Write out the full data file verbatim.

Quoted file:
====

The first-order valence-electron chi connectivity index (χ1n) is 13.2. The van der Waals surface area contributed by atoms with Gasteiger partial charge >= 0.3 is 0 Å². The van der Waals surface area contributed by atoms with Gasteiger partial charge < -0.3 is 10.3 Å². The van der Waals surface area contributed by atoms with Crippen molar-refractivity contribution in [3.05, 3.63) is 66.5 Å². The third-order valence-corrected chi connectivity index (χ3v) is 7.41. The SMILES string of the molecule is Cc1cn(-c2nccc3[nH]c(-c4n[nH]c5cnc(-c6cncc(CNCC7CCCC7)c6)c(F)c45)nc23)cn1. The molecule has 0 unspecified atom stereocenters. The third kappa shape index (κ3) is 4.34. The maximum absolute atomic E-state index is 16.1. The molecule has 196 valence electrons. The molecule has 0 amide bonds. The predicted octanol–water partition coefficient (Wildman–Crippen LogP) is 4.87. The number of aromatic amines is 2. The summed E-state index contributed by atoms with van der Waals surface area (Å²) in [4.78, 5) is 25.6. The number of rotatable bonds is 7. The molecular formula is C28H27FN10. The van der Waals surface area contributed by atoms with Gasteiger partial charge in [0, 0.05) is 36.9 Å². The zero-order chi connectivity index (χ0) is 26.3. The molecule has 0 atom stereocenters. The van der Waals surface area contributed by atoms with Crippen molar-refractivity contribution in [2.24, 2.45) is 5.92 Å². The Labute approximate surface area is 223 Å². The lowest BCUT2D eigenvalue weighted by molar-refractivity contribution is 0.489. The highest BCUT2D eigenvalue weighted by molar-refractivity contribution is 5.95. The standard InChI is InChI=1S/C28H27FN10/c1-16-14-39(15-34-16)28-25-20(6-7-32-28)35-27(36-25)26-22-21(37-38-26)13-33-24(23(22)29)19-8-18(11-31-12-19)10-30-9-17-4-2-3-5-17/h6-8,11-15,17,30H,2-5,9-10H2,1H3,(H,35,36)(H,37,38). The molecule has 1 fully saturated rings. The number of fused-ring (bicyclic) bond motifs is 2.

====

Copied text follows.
The first-order valence-electron chi connectivity index (χ1n) is 13.2. The van der Waals surface area contributed by atoms with Gasteiger partial charge >= 0.3 is 0 Å². The van der Waals surface area contributed by atoms with Gasteiger partial charge < -0.3 is 10.3 Å². The van der Waals surface area contributed by atoms with Crippen molar-refractivity contribution in [3.05, 3.63) is 66.5 Å². The third-order valence-corrected chi connectivity index (χ3v) is 7.41. The SMILES string of the molecule is Cc1cn(-c2nccc3[nH]c(-c4n[nH]c5cnc(-c6cncc(CNCC7CCCC7)c6)c(F)c45)nc23)cn1. The molecule has 0 unspecified atom stereocenters. The third kappa shape index (κ3) is 4.34. The maximum absolute atomic E-state index is 16.1. The molecule has 196 valence electrons. The molecule has 0 amide bonds. The predicted octanol–water partition coefficient (Wildman–Crippen LogP) is 4.87. The number of aromatic amines is 2. The summed E-state index contributed by atoms with van der Waals surface area (Å²) in [4.78, 5) is 25.6. The number of rotatable bonds is 7. The molecular formula is C28H27FN10. The van der Waals surface area contributed by atoms with Gasteiger partial charge in [0, 0.05) is 36.9 Å². The zero-order chi connectivity index (χ0) is 26.3. The molecule has 0 atom stereocenters. The van der Waals surface area contributed by atoms with Crippen molar-refractivity contribution in [2.24, 2.45) is 5.92 Å². The Labute approximate surface area is 223 Å². The lowest BCUT2D eigenvalue weighted by molar-refractivity contribution is 0.489. The highest BCUT2D eigenvalue weighted by molar-refractivity contribution is 5.95. The standard InChI is InChI=1S/C28H27FN10/c1-16-14-39(15-34-16)28-25-20(6-7-32-28)35-27(36-25)26-22-21(37-38-26)13-33-24(23(22)29)19-8-18(11-31-12-19)10-30-9-17-4-2-3-5-17/h6-8,11-15,17,30H,2-5,9-10H2,1H3,(H,35,36)(H,37,38). The molecule has 1 fully saturated rings. The number of fused-ring (bicyclic) bond motifs is 2.